cold : Our sons inherit us: our looks are

strange : And we should come like ghosts to

trouble joy. Or else the island princes over-bold Have eat our substance, and the minstrel

sings Before them of the ten years' war in Troy, And our great deeds, as half-forgotten

things. Is there confusion in the little isle ? Let what is broken so remain. The Gods are hard to reconcile : 'Tis hard to settle order once again. There is confusion worse than death, Trouble on trouble, pain on pain, Long labour unto aged breath, Sore task to hearts worn out by many wars And eyes grown dim with gazing on the

pilot-stars.

The Lotos blooms below the barren

peak : The Lotos blows by every winding creek : All day the wind breathes low with

mellower tone : Thro' every hollow cave and alley lone Round and round the spicy downs the

yellow Lotos-dust is blown. We have had enough of action, and of

motion we, Rolld to starboard, rolld to larboard,

when the surge was seething free, Where the wallowing monster spouted

his foam-fountains in the sea. Let us swear an oath, and keep it with an

equal mind, In the hollow Lotos-land to live and lie

reclined On the hills like Gods together, careless

of mankind.

Sung by the morning star of song, who

made His music heard below;

Dan Chaucer, the first warbler, whose

sweet breath Preluded those melodious bursts that fill The spacious times of great Elizabeth

With sounds that echo still.

And, for a while, the knowledge of his art Held me above the subject, as strong

gales Hold swollen clouds from raining, tho’

my heart,
Brimful of those wild tales,

For they lie beside their nectar, and the

bolts are hurld Far below them in the valleys, and the

clouds are lightly curl'd Round their golden houses, girdled with

the gleaming world: Where they smile in secret, looking over

wasted lands, Blight and famine, plague and earthquake,

roaring deeps and fiery sands, Clanging fights, and flaming towns, and

sinking ships, and praying hands. But they smile, they find a music centred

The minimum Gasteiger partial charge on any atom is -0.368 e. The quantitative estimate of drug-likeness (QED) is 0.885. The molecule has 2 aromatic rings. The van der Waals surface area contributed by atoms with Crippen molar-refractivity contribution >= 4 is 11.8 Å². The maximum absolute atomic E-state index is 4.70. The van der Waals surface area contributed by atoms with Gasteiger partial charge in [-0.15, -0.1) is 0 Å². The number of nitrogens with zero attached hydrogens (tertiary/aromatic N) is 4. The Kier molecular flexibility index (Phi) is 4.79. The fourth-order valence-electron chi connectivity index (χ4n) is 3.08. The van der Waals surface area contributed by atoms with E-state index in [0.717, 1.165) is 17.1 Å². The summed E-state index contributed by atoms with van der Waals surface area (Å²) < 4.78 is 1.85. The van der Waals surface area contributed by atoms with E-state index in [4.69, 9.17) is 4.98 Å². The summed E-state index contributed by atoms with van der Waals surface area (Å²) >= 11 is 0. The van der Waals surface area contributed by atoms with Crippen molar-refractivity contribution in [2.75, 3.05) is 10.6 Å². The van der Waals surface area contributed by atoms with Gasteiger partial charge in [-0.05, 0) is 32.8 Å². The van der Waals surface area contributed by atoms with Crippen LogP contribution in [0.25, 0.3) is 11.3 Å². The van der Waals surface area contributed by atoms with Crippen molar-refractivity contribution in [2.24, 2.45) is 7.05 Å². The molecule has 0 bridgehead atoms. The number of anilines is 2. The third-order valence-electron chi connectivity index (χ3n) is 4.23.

in a doleful song Steaming up, a lamentation and an

ancient tale of wrong, Like a tale of little meaning tho' the

words are strong; Chanted from an ill-used race of men that

cleave the soil, Sow the seed, and reap the harvest with

enduring toil, Storing yearly little dues of wheat, and

wine and oil ; Till they perish and they suffer-some,

'tis whisper'd-down in hell Suffer endless anguish, others in Elysian

valleys dwell, Resting weary limbs at last on beds of

asphodel. Surely, surely, slumber is more sweet

than toil, the shore Than labour in the deep mid-ocean, wind

and wave and oar ; Oh rest ye, brother mariners, we will not

wander more.

Charged both mine eyes with tears. In

every land I saw, wherever light illumineth, Beauty and anguish walking hand in hand

The downward slope to death.

Those far-renowned brides of ancient

song Peopled the hollow dark, like burning

stars, And I heard sounds of insult, shame, and

wrong,
And trumpets blown for wars ;

And clattering flints batter'd with clanging

hoofs : And I saw crowds in column'd sanctu

aries ; And forms that pass'd at windows and on

roofs Of marble palaces ;

'A DREAM OF FAIR WOMEN.

I READ, before my eyelids dropt their

shade, 'The Legend of Good Women,' long ago

Corpses across the threshold; heroes tall

Dislodging pinnacle and parapet Upon the tortoise creeping to the wall ;

Lances in ambush set;